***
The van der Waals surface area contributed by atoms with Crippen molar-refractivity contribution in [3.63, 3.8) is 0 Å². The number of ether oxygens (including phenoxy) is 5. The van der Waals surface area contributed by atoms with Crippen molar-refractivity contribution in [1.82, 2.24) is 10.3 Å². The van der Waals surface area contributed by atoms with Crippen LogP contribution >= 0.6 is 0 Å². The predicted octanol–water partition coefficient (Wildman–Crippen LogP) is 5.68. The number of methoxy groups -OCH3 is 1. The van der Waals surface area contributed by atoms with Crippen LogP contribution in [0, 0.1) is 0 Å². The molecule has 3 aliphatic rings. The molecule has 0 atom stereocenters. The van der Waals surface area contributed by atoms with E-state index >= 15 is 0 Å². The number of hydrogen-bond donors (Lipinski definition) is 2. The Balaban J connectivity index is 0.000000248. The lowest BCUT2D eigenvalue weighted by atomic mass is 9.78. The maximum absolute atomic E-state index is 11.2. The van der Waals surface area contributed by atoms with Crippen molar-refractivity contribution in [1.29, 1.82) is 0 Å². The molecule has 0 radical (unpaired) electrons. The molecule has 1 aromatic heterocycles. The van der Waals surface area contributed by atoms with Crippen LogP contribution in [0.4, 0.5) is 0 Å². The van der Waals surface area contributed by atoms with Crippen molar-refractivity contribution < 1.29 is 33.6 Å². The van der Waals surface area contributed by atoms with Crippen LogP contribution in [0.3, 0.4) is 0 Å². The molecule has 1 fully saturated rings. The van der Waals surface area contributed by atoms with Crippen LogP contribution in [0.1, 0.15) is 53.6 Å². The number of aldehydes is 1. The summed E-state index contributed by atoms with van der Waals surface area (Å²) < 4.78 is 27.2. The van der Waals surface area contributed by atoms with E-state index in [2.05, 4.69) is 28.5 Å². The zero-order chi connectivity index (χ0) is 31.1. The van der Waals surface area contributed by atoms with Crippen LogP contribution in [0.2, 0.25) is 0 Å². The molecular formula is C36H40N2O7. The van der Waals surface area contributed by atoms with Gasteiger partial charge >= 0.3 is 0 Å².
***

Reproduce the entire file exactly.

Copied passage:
The van der Waals surface area contributed by atoms with Crippen molar-refractivity contribution in [3.63, 3.8) is 0 Å². The number of ether oxygens (including phenoxy) is 5. The van der Waals surface area contributed by atoms with Crippen molar-refractivity contribution in [1.82, 2.24) is 10.3 Å². The van der Waals surface area contributed by atoms with Crippen LogP contribution >= 0.6 is 0 Å². The predicted octanol–water partition coefficient (Wildman–Crippen LogP) is 5.68. The number of methoxy groups -OCH3 is 1. The van der Waals surface area contributed by atoms with Crippen LogP contribution in [0, 0.1) is 0 Å². The molecule has 3 aliphatic rings. The molecule has 0 atom stereocenters. The van der Waals surface area contributed by atoms with E-state index >= 15 is 0 Å². The number of hydrogen-bond donors (Lipinski definition) is 2. The Balaban J connectivity index is 0.000000248. The lowest BCUT2D eigenvalue weighted by atomic mass is 9.78. The maximum absolute atomic E-state index is 11.2. The van der Waals surface area contributed by atoms with Crippen molar-refractivity contribution in [1.29, 1.82) is 0 Å². The molecule has 0 radical (unpaired) electrons. The molecule has 1 aromatic heterocycles. The van der Waals surface area contributed by atoms with Crippen LogP contribution in [0.4, 0.5) is 0 Å². The van der Waals surface area contributed by atoms with Crippen molar-refractivity contribution < 1.29 is 33.6 Å². The van der Waals surface area contributed by atoms with Crippen LogP contribution in [0.3, 0.4) is 0 Å². The molecule has 1 fully saturated rings. The van der Waals surface area contributed by atoms with Crippen LogP contribution in [0.1, 0.15) is 53.6 Å². The number of aldehydes is 1. The summed E-state index contributed by atoms with van der Waals surface area (Å²) < 4.78 is 27.2. The van der Waals surface area contributed by atoms with E-state index in [2.05, 4.69) is 28.5 Å². The zero-order chi connectivity index (χ0) is 31.1. The van der Waals surface area contributed by atoms with Crippen LogP contribution in [0.2, 0.25) is 0 Å². The molecular formula is C36H40N2O7. The van der Waals surface area contributed by atoms with Gasteiger partial charge >= 0.3 is 0 Å².